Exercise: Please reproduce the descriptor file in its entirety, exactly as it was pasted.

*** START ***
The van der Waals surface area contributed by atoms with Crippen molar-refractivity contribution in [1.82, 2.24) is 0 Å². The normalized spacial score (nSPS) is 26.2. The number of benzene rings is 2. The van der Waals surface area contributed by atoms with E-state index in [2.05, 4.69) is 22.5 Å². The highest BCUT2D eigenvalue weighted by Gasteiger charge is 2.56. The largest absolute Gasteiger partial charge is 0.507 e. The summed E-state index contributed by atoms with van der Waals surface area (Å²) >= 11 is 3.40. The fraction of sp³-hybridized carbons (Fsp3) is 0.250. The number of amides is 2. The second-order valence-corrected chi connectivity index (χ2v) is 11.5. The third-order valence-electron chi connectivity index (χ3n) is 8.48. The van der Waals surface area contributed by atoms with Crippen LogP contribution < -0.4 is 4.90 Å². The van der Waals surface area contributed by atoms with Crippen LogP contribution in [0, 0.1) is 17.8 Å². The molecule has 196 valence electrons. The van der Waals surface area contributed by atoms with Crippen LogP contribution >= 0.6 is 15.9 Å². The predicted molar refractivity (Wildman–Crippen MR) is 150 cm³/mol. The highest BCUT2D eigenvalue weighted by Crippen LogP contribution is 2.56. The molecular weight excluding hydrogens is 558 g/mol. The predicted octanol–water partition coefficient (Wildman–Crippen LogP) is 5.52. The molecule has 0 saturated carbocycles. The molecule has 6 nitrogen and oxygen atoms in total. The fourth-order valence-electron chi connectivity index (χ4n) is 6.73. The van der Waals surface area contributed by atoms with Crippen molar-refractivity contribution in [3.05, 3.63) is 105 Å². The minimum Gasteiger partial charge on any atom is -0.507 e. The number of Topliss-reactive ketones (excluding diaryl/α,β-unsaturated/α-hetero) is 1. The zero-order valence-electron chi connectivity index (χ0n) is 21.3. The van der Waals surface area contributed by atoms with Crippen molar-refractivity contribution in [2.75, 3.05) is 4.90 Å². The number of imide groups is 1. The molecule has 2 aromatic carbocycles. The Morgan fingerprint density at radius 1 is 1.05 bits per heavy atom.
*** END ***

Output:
The van der Waals surface area contributed by atoms with Crippen molar-refractivity contribution in [1.82, 2.24) is 0 Å². The normalized spacial score (nSPS) is 26.2. The number of benzene rings is 2. The van der Waals surface area contributed by atoms with E-state index in [2.05, 4.69) is 22.5 Å². The highest BCUT2D eigenvalue weighted by Gasteiger charge is 2.56. The largest absolute Gasteiger partial charge is 0.507 e. The summed E-state index contributed by atoms with van der Waals surface area (Å²) >= 11 is 3.40. The fraction of sp³-hybridized carbons (Fsp3) is 0.250. The number of amides is 2. The second-order valence-corrected chi connectivity index (χ2v) is 11.5. The third-order valence-electron chi connectivity index (χ3n) is 8.48. The van der Waals surface area contributed by atoms with Crippen LogP contribution < -0.4 is 4.90 Å². The van der Waals surface area contributed by atoms with Crippen LogP contribution in [0, 0.1) is 17.8 Å². The molecule has 196 valence electrons. The van der Waals surface area contributed by atoms with Crippen LogP contribution >= 0.6 is 15.9 Å². The predicted molar refractivity (Wildman–Crippen MR) is 150 cm³/mol. The highest BCUT2D eigenvalue weighted by Crippen LogP contribution is 2.56. The molecular weight excluding hydrogens is 558 g/mol. The predicted octanol–water partition coefficient (Wildman–Crippen LogP) is 5.52. The molecule has 0 saturated carbocycles. The molecule has 6 nitrogen and oxygen atoms in total. The fourth-order valence-electron chi connectivity index (χ4n) is 6.73. The van der Waals surface area contributed by atoms with Crippen molar-refractivity contribution in [3.05, 3.63) is 105 Å². The minimum Gasteiger partial charge on any atom is -0.507 e. The number of Topliss-reactive ketones (excluding diaryl/α,β-unsaturated/α-hetero) is 1. The zero-order valence-electron chi connectivity index (χ0n) is 21.3. The van der Waals surface area contributed by atoms with Crippen molar-refractivity contribution in [2.75, 3.05) is 4.90 Å². The number of imide groups is 1. The molecule has 2 aromatic carbocycles. The Morgan fingerprint density at radius 1 is 1.05 bits per heavy atom.